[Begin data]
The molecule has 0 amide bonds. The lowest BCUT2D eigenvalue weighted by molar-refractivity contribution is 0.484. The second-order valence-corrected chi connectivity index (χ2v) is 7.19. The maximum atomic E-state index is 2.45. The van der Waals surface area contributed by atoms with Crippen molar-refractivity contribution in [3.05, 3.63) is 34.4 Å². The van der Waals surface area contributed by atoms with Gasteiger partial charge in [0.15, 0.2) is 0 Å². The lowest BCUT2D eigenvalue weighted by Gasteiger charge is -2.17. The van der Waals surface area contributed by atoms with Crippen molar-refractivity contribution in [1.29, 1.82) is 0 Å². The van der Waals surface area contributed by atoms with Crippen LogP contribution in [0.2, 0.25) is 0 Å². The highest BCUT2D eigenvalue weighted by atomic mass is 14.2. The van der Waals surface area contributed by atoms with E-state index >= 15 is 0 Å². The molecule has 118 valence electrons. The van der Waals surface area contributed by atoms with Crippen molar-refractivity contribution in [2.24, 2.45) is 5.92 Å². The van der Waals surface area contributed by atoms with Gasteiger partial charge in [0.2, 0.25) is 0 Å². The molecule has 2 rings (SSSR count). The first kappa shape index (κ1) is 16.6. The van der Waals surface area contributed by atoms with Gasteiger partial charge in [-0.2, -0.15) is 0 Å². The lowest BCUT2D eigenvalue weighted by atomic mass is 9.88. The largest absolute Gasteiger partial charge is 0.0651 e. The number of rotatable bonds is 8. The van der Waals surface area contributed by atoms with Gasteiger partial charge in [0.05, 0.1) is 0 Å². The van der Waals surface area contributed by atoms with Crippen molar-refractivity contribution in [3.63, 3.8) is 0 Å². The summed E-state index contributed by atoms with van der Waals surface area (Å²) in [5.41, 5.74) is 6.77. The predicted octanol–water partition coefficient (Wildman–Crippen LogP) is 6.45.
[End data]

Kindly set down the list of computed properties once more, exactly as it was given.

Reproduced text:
The molecule has 0 amide bonds. The lowest BCUT2D eigenvalue weighted by molar-refractivity contribution is 0.484. The second-order valence-corrected chi connectivity index (χ2v) is 7.19. The maximum atomic E-state index is 2.45. The van der Waals surface area contributed by atoms with Crippen molar-refractivity contribution in [3.05, 3.63) is 34.4 Å². The van der Waals surface area contributed by atoms with Gasteiger partial charge in [0.15, 0.2) is 0 Å². The lowest BCUT2D eigenvalue weighted by Gasteiger charge is -2.17. The van der Waals surface area contributed by atoms with Crippen molar-refractivity contribution in [1.29, 1.82) is 0 Å². The van der Waals surface area contributed by atoms with Crippen LogP contribution in [0.2, 0.25) is 0 Å². The highest BCUT2D eigenvalue weighted by atomic mass is 14.2. The van der Waals surface area contributed by atoms with E-state index >= 15 is 0 Å². The molecule has 118 valence electrons. The van der Waals surface area contributed by atoms with Crippen molar-refractivity contribution in [2.24, 2.45) is 5.92 Å². The van der Waals surface area contributed by atoms with Gasteiger partial charge in [0.2, 0.25) is 0 Å². The molecule has 2 rings (SSSR count). The first kappa shape index (κ1) is 16.6. The van der Waals surface area contributed by atoms with Gasteiger partial charge in [-0.2, -0.15) is 0 Å². The lowest BCUT2D eigenvalue weighted by atomic mass is 9.88. The largest absolute Gasteiger partial charge is 0.0651 e. The number of rotatable bonds is 8. The van der Waals surface area contributed by atoms with Gasteiger partial charge in [0.05, 0.1) is 0 Å². The van der Waals surface area contributed by atoms with Crippen molar-refractivity contribution in [3.63, 3.8) is 0 Å². The summed E-state index contributed by atoms with van der Waals surface area (Å²) in [5.41, 5.74) is 6.77. The predicted octanol–water partition coefficient (Wildman–Crippen LogP) is 6.45.